The Shaulian family home after the start of construction this week.
The Shaulian family home after the start of construction this week. Photo by Emil Salman
Text size
related tags

Miriam Shaulian has been trapped in her house in downtown Jerusalem for three days now, and there's no telling when she'll be able to get out. Moreover, her husband, Avraham, and two daughters are stuck outside, unable to get in.

The problem began when the Malibu, Ltd. construction company began to build on the lot next door to the Shaulians. On Monday it erected a perimeter fence around the construction site that comes right up to their doorway, blocking any entrance or exit. Since all their windows have bars, the only way to exit is to climb over a high wall on the other side of the house. Since Miriam is pregnant, she cannot do that.

The Shaulians have been living in the one-story stone house on Shamai Street for almost 20 years. The house is divided in two; Avraham's parents, who are protected tenants, live in one half and Mirian and Avraham in the other.

Malibu is not trying to force them out. But it does have rights to the adjacent lot, where it plans to put up a high-rise building, and the border of that lot abuts the Shaulians' home.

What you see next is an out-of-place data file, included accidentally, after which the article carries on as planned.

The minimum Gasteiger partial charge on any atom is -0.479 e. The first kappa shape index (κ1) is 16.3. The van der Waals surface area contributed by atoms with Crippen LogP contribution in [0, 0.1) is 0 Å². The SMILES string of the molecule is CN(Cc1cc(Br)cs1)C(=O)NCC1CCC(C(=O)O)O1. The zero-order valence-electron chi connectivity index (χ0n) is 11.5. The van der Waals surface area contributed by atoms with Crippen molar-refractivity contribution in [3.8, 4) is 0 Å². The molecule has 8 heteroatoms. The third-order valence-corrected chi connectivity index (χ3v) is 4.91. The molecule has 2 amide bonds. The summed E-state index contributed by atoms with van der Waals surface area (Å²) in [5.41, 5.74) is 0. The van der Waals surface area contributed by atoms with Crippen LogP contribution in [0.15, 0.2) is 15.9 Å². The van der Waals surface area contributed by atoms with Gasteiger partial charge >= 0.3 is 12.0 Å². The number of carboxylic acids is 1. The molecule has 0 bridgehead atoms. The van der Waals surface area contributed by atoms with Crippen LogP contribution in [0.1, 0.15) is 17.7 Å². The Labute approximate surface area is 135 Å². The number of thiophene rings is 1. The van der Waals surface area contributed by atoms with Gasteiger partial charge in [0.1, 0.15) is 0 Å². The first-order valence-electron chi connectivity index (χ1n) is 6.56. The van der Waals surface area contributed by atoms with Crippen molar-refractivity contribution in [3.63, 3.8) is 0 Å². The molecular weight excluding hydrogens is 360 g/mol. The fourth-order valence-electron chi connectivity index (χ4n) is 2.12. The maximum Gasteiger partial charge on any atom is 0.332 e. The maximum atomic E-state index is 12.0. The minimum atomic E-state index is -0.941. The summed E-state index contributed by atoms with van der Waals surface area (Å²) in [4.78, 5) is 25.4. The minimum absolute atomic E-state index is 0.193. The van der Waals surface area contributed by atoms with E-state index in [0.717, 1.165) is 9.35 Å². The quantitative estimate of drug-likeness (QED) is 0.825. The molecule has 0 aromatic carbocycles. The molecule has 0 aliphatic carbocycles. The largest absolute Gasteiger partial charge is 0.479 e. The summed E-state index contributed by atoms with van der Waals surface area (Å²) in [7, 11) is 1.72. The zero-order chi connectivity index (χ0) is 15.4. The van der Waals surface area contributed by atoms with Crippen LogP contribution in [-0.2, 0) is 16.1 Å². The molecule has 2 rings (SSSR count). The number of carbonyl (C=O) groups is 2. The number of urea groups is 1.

For many years the Shaulians treated the lot like their backyard, but courts have repeatedly affirmed that they are in fact trespassers, and that they'd eventually have to remove the stairs leading up to their house, as well as a bathroom that was jutting out into Malibu's lot. In this case, the Jerusalem District Court refused to force Malibu to arrange a passage for the Shaulians, because that would violate the firm's property rights.

When Malibu started to bulldoze the area on Monday, after the girls went to school, Avraham tried to resist, but he was arrested and ordered not to approach the house for the entire day. Within a few hours, the door was blocked by the fence. Avraham has been sleeping at a neighbor's and the children are with relatives.

On Tuesday, Avraham was back in Jerusalem District Court but Judge Aryeh Romanoff sent both sides to "utilize all efforts to negotiate," and did not set a deadline.

Malibu said that courts have ruled three different times that the Shaulians have no rights on its lot, even for a passageway. Nevertheless, it said it had gone beyond the call of duty and offered the Shaulians NIS 75,000 to help them move elsewhere, but that they "decided to continue to try to extort us, contravening the legal rulings, with their most recent demand being NIS 1.5 million."